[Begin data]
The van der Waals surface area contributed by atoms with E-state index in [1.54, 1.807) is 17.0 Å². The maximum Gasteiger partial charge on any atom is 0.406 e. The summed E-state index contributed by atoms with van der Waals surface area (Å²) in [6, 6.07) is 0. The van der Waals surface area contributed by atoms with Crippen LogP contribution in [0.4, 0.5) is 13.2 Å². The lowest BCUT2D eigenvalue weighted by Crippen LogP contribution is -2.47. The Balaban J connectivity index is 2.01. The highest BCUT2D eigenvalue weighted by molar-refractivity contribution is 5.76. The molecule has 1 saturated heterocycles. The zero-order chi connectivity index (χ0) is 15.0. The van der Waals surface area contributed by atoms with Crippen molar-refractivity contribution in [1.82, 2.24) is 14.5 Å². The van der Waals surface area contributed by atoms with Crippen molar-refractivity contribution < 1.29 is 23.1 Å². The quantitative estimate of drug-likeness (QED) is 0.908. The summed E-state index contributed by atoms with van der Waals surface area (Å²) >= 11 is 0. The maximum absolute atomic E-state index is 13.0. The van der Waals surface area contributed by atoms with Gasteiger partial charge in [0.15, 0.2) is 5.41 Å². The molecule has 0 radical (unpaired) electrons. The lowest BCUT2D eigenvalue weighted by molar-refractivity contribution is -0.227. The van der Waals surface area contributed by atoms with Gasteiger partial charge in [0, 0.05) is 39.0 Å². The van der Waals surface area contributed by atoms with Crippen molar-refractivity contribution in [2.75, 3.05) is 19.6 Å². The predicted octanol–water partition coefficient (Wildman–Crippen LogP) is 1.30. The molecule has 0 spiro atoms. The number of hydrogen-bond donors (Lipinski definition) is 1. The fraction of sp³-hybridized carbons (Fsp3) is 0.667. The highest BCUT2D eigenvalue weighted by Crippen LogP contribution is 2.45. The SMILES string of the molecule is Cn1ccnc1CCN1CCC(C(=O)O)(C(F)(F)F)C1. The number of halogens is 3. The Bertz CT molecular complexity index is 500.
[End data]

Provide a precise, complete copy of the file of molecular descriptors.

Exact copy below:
The van der Waals surface area contributed by atoms with E-state index in [1.54, 1.807) is 17.0 Å². The maximum Gasteiger partial charge on any atom is 0.406 e. The summed E-state index contributed by atoms with van der Waals surface area (Å²) in [6, 6.07) is 0. The van der Waals surface area contributed by atoms with Crippen LogP contribution in [0.4, 0.5) is 13.2 Å². The lowest BCUT2D eigenvalue weighted by Crippen LogP contribution is -2.47. The Balaban J connectivity index is 2.01. The highest BCUT2D eigenvalue weighted by molar-refractivity contribution is 5.76. The molecule has 1 saturated heterocycles. The zero-order chi connectivity index (χ0) is 15.0. The van der Waals surface area contributed by atoms with Crippen molar-refractivity contribution in [1.82, 2.24) is 14.5 Å². The van der Waals surface area contributed by atoms with Crippen molar-refractivity contribution < 1.29 is 23.1 Å². The quantitative estimate of drug-likeness (QED) is 0.908. The summed E-state index contributed by atoms with van der Waals surface area (Å²) >= 11 is 0. The maximum absolute atomic E-state index is 13.0. The van der Waals surface area contributed by atoms with Gasteiger partial charge in [0.15, 0.2) is 5.41 Å². The molecule has 0 radical (unpaired) electrons. The lowest BCUT2D eigenvalue weighted by molar-refractivity contribution is -0.227. The van der Waals surface area contributed by atoms with Gasteiger partial charge in [0, 0.05) is 39.0 Å². The van der Waals surface area contributed by atoms with Crippen molar-refractivity contribution in [2.75, 3.05) is 19.6 Å². The predicted octanol–water partition coefficient (Wildman–Crippen LogP) is 1.30. The molecule has 0 spiro atoms. The number of hydrogen-bond donors (Lipinski definition) is 1. The fraction of sp³-hybridized carbons (Fsp3) is 0.667. The highest BCUT2D eigenvalue weighted by Crippen LogP contribution is 2.45. The SMILES string of the molecule is Cn1ccnc1CCN1CCC(C(=O)O)(C(F)(F)F)C1. The number of halogens is 3. The Bertz CT molecular complexity index is 500.